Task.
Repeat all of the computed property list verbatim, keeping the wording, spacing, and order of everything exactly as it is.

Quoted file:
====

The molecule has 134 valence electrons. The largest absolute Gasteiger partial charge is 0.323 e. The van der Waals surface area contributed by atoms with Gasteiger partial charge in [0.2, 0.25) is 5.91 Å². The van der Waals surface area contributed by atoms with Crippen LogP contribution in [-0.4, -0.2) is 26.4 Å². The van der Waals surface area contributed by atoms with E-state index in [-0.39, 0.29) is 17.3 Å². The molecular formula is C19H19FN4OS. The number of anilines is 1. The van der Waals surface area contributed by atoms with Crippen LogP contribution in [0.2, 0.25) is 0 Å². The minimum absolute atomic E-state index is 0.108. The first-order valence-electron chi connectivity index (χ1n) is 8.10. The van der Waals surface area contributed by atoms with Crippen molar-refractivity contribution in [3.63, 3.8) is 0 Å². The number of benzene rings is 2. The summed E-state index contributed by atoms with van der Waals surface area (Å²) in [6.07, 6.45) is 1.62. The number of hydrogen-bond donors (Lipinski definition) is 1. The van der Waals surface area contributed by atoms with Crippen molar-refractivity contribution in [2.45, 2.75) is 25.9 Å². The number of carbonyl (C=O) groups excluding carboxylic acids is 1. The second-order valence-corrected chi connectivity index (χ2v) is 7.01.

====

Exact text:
The molecule has 134 valence electrons. The largest absolute Gasteiger partial charge is 0.323 e. The van der Waals surface area contributed by atoms with Gasteiger partial charge in [0.2, 0.25) is 5.91 Å². The van der Waals surface area contributed by atoms with Crippen LogP contribution in [-0.4, -0.2) is 26.4 Å². The van der Waals surface area contributed by atoms with E-state index in [-0.39, 0.29) is 17.3 Å². The molecular formula is C19H19FN4OS. The number of anilines is 1. The van der Waals surface area contributed by atoms with Crippen LogP contribution in [0.2, 0.25) is 0 Å². The minimum absolute atomic E-state index is 0.108. The first-order valence-electron chi connectivity index (χ1n) is 8.10. The van der Waals surface area contributed by atoms with Crippen molar-refractivity contribution in [3.63, 3.8) is 0 Å². The number of benzene rings is 2. The summed E-state index contributed by atoms with van der Waals surface area (Å²) in [6.07, 6.45) is 1.62. The number of hydrogen-bond donors (Lipinski definition) is 1. The van der Waals surface area contributed by atoms with Crippen molar-refractivity contribution in [2.45, 2.75) is 25.9 Å². The number of carbonyl (C=O) groups excluding carboxylic acids is 1. The second-order valence-corrected chi connectivity index (χ2v) is 7.01.